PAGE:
We are all familiar with the policy of separation of church and state. It thus came as a surprise in 2004 when I was contacted by a senior staffer of the House Committee on Resources (in Congressman Tom Udall office) requesting that I come to Washington to give testimony to the Committee regarding a bill (HR 2933 – Critical Habitat Reform Act of 2003) that would significantly weaken the Endangered Species Act by reducing habitat protection. I was asked specifically to address why Christians support the Endangered Species Act! I was in the unique position to be able to respond both from a Christian perspective with a Biblical analysis, but also as a conservation biologist trained in the science behind the ESA. I was and continue to be very pleased to have represented both Creation as well as people of faith in this effort. The bill was eventually defeated. Yet similar efforts to weaken the ESA continue today in Congress.

Joe with Tom and Christine Sine, 1994

How did you first hear about Circlewood?

I first learned of Circlewood through my connection with Tom and Christine Sine. I have known Tom and Christine for nearly 30 years. In 1994, I along with the Sines served as conference leaders at the Christian Environmental Association’s Young Leaders Conference near Lake Tahoe. When AuSable Institute launched the Pacific Rim campus on Whidbey Island in 1997 (I taught the course Field Biology of the Pacific Northwest) I became aware of Tom and Christine's efforts to create a Celtic retreat center on Camano Island. Upon my retirement in 2007 from my teaching/research position at Messiah College (now university), my wife Donna and I moved permanently to Whidbey Island and became neighbors to Tom and Christine's work on the adjacent Camano Island. During the following years, I was able to visit their site on Camano Island and help Tom with a vegetation study. It was through Tom and Christine that I became aware of the birth of Circlewood as it emerged as an important new voice in the Christian Creation care community.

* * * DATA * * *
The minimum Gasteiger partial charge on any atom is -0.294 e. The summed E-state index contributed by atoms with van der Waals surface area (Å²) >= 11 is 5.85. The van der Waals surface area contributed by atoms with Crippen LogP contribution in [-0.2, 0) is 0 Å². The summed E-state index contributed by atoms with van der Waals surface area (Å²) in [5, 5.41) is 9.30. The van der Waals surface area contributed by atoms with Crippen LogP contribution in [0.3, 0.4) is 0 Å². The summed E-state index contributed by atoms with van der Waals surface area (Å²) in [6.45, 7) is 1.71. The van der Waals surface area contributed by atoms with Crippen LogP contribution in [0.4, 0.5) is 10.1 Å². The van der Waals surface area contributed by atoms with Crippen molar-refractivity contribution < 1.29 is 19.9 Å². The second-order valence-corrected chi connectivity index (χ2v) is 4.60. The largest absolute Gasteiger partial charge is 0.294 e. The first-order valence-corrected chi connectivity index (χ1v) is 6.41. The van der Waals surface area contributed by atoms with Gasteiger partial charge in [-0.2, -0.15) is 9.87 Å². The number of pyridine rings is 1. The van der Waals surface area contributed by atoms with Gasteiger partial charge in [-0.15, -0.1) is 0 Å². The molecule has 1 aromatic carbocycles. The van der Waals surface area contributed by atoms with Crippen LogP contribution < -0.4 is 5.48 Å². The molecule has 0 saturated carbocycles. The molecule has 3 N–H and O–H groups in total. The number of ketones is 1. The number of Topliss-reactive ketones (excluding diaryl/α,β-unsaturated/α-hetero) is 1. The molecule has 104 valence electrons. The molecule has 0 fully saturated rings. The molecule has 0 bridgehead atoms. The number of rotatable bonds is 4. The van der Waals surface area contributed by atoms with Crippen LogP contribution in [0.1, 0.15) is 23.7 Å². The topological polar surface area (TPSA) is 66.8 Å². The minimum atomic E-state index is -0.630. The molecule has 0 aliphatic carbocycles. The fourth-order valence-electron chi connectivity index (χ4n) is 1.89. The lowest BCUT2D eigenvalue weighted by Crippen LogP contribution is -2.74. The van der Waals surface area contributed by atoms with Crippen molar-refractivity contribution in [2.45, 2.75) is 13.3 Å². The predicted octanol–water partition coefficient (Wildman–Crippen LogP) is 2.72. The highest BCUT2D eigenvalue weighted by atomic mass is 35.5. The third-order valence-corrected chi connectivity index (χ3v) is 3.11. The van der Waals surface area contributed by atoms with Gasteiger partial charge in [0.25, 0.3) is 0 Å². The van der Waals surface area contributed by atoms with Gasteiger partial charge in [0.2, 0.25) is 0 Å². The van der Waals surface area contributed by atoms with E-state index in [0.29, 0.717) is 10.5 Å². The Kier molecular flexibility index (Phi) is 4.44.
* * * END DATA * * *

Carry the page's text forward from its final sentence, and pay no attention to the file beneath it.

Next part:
Joe leading Circlewood birding outing in Skagit Valley, Washington, 2022

Why do you support Circlewood?

I support Circlewood because I fully believe in its mission and vision. It will be exciting to see the work of Circlewood when it hits the ground, so to speak, as the COVID pandemic wanes and our life returns to a new normal. Circlewood’s vision to be a change agent/voice of healing in a bent, bruised and sometimes broken Creation is a voice and place badly needed in the Pacific Northwest and beyond. I am impressed by the leadership of Circlewood at all levels. May their voice in word and deed resound!